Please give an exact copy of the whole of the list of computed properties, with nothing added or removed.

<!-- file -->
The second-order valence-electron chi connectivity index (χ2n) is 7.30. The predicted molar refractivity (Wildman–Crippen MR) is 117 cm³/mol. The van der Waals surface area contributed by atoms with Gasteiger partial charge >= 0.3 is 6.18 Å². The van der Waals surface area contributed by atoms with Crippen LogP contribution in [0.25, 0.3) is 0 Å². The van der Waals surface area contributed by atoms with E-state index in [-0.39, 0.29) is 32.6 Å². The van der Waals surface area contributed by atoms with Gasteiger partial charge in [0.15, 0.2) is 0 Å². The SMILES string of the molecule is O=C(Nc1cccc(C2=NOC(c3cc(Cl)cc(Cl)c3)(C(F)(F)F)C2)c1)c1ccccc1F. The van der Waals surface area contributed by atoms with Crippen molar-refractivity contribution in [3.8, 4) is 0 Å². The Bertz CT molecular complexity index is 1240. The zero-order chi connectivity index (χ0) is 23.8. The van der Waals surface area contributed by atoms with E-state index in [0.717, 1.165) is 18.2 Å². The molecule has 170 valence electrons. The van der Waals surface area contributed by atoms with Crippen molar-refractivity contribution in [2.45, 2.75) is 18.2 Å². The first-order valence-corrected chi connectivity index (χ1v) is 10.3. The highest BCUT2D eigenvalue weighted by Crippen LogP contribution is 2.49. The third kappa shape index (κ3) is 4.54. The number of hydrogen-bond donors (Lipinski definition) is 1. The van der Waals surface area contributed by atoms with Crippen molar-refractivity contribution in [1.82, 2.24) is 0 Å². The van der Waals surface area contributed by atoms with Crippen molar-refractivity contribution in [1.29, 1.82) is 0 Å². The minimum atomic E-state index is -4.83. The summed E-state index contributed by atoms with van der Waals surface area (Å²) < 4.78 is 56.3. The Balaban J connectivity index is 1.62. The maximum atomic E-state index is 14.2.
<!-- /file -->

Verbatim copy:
The second-order valence-electron chi connectivity index (χ2n) is 7.30. The predicted molar refractivity (Wildman–Crippen MR) is 117 cm³/mol. The van der Waals surface area contributed by atoms with Gasteiger partial charge >= 0.3 is 6.18 Å². The van der Waals surface area contributed by atoms with Crippen LogP contribution in [0.25, 0.3) is 0 Å². The van der Waals surface area contributed by atoms with E-state index in [-0.39, 0.29) is 32.6 Å². The van der Waals surface area contributed by atoms with Gasteiger partial charge in [0.15, 0.2) is 0 Å². The SMILES string of the molecule is O=C(Nc1cccc(C2=NOC(c3cc(Cl)cc(Cl)c3)(C(F)(F)F)C2)c1)c1ccccc1F. The van der Waals surface area contributed by atoms with Crippen molar-refractivity contribution in [3.8, 4) is 0 Å². The Bertz CT molecular complexity index is 1240. The zero-order chi connectivity index (χ0) is 23.8. The van der Waals surface area contributed by atoms with E-state index in [0.717, 1.165) is 18.2 Å². The molecule has 170 valence electrons. The van der Waals surface area contributed by atoms with Crippen molar-refractivity contribution in [2.45, 2.75) is 18.2 Å². The first-order valence-corrected chi connectivity index (χ1v) is 10.3. The highest BCUT2D eigenvalue weighted by Crippen LogP contribution is 2.49. The third kappa shape index (κ3) is 4.54. The number of hydrogen-bond donors (Lipinski definition) is 1. The van der Waals surface area contributed by atoms with Crippen molar-refractivity contribution in [1.82, 2.24) is 0 Å². The van der Waals surface area contributed by atoms with Crippen molar-refractivity contribution in [1.29, 1.82) is 0 Å². The minimum atomic E-state index is -4.83. The summed E-state index contributed by atoms with van der Waals surface area (Å²) < 4.78 is 56.3. The Balaban J connectivity index is 1.62. The maximum atomic E-state index is 14.2.